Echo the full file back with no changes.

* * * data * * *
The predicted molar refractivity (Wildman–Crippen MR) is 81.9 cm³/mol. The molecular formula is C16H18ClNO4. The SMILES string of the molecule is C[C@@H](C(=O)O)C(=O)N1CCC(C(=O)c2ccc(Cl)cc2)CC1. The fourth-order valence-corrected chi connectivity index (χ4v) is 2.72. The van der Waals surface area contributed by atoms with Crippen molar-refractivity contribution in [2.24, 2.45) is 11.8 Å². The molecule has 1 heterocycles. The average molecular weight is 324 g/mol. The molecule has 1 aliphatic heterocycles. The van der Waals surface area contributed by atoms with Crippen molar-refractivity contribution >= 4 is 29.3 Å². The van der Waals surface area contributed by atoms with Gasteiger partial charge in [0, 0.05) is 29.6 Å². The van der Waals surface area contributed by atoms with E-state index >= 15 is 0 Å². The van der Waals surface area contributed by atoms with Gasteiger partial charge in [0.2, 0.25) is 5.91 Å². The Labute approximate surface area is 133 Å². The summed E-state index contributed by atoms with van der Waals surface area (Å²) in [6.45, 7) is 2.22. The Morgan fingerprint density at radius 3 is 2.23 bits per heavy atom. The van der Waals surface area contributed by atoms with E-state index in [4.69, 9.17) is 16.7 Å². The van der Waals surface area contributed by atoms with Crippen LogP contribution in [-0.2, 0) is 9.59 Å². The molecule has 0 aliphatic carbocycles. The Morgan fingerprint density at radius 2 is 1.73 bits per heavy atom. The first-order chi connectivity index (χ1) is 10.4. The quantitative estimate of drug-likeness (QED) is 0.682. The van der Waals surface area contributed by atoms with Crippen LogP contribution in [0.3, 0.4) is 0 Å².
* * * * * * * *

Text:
The predicted molar refractivity (Wildman–Crippen MR) is 81.9 cm³/mol. The molecular formula is C16H18ClNO4. The SMILES string of the molecule is C[C@@H](C(=O)O)C(=O)N1CCC(C(=O)c2ccc(Cl)cc2)CC1. The fourth-order valence-corrected chi connectivity index (χ4v) is 2.72. The van der Waals surface area contributed by atoms with Crippen molar-refractivity contribution in [2.24, 2.45) is 11.8 Å². The molecule has 1 heterocycles. The average molecular weight is 324 g/mol. The molecule has 1 aliphatic heterocycles. The van der Waals surface area contributed by atoms with Crippen molar-refractivity contribution >= 4 is 29.3 Å². The van der Waals surface area contributed by atoms with Gasteiger partial charge in [0, 0.05) is 29.6 Å². The van der Waals surface area contributed by atoms with E-state index >= 15 is 0 Å². The van der Waals surface area contributed by atoms with Gasteiger partial charge in [0.2, 0.25) is 5.91 Å². The Labute approximate surface area is 133 Å². The summed E-state index contributed by atoms with van der Waals surface area (Å²) in [6.45, 7) is 2.22. The Morgan fingerprint density at radius 3 is 2.23 bits per heavy atom. The van der Waals surface area contributed by atoms with E-state index in [4.69, 9.17) is 16.7 Å². The van der Waals surface area contributed by atoms with Crippen LogP contribution in [-0.2, 0) is 9.59 Å². The molecule has 0 aliphatic carbocycles. The Morgan fingerprint density at radius 2 is 1.73 bits per heavy atom. The first-order chi connectivity index (χ1) is 10.4. The quantitative estimate of drug-likeness (QED) is 0.682. The van der Waals surface area contributed by atoms with Crippen LogP contribution in [0.3, 0.4) is 0 Å².